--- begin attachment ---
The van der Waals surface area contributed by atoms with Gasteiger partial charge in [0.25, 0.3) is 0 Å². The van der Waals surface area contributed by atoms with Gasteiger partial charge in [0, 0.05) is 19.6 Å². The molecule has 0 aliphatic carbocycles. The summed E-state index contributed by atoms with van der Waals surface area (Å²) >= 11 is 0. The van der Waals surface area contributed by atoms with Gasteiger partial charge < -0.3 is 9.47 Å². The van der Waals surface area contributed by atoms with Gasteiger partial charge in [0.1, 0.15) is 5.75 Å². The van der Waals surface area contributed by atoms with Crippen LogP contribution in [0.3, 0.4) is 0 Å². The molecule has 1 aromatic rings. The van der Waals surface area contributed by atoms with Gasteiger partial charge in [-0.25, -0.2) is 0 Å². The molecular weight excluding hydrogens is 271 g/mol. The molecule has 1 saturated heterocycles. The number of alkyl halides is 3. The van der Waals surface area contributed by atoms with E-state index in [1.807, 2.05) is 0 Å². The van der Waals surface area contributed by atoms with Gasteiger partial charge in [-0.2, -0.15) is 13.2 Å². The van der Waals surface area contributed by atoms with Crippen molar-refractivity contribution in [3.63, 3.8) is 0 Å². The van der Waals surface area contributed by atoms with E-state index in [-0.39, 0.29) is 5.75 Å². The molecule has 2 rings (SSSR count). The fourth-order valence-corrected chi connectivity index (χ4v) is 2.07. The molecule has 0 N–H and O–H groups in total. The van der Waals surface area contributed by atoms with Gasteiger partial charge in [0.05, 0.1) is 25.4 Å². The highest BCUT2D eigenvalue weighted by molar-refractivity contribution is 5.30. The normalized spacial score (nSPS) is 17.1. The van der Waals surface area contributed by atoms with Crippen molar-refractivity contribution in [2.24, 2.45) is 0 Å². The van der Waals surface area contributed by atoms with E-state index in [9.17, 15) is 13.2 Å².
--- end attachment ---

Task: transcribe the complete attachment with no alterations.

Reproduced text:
The van der Waals surface area contributed by atoms with Gasteiger partial charge in [0.25, 0.3) is 0 Å². The van der Waals surface area contributed by atoms with Gasteiger partial charge in [0, 0.05) is 19.6 Å². The molecule has 0 aliphatic carbocycles. The summed E-state index contributed by atoms with van der Waals surface area (Å²) >= 11 is 0. The van der Waals surface area contributed by atoms with Gasteiger partial charge < -0.3 is 9.47 Å². The van der Waals surface area contributed by atoms with Gasteiger partial charge in [0.1, 0.15) is 5.75 Å². The van der Waals surface area contributed by atoms with Crippen LogP contribution in [0.3, 0.4) is 0 Å². The molecule has 1 aromatic rings. The van der Waals surface area contributed by atoms with Gasteiger partial charge in [-0.25, -0.2) is 0 Å². The molecular weight excluding hydrogens is 271 g/mol. The molecule has 1 saturated heterocycles. The number of alkyl halides is 3. The van der Waals surface area contributed by atoms with E-state index in [1.807, 2.05) is 0 Å². The van der Waals surface area contributed by atoms with Gasteiger partial charge in [-0.2, -0.15) is 13.2 Å². The van der Waals surface area contributed by atoms with Crippen molar-refractivity contribution in [3.63, 3.8) is 0 Å². The van der Waals surface area contributed by atoms with E-state index in [-0.39, 0.29) is 5.75 Å². The molecule has 2 rings (SSSR count). The fourth-order valence-corrected chi connectivity index (χ4v) is 2.07. The molecule has 0 N–H and O–H groups in total. The van der Waals surface area contributed by atoms with Gasteiger partial charge in [0.05, 0.1) is 25.4 Å². The highest BCUT2D eigenvalue weighted by molar-refractivity contribution is 5.30. The normalized spacial score (nSPS) is 17.1. The van der Waals surface area contributed by atoms with Crippen molar-refractivity contribution in [2.24, 2.45) is 0 Å². The van der Waals surface area contributed by atoms with E-state index in [9.17, 15) is 13.2 Å².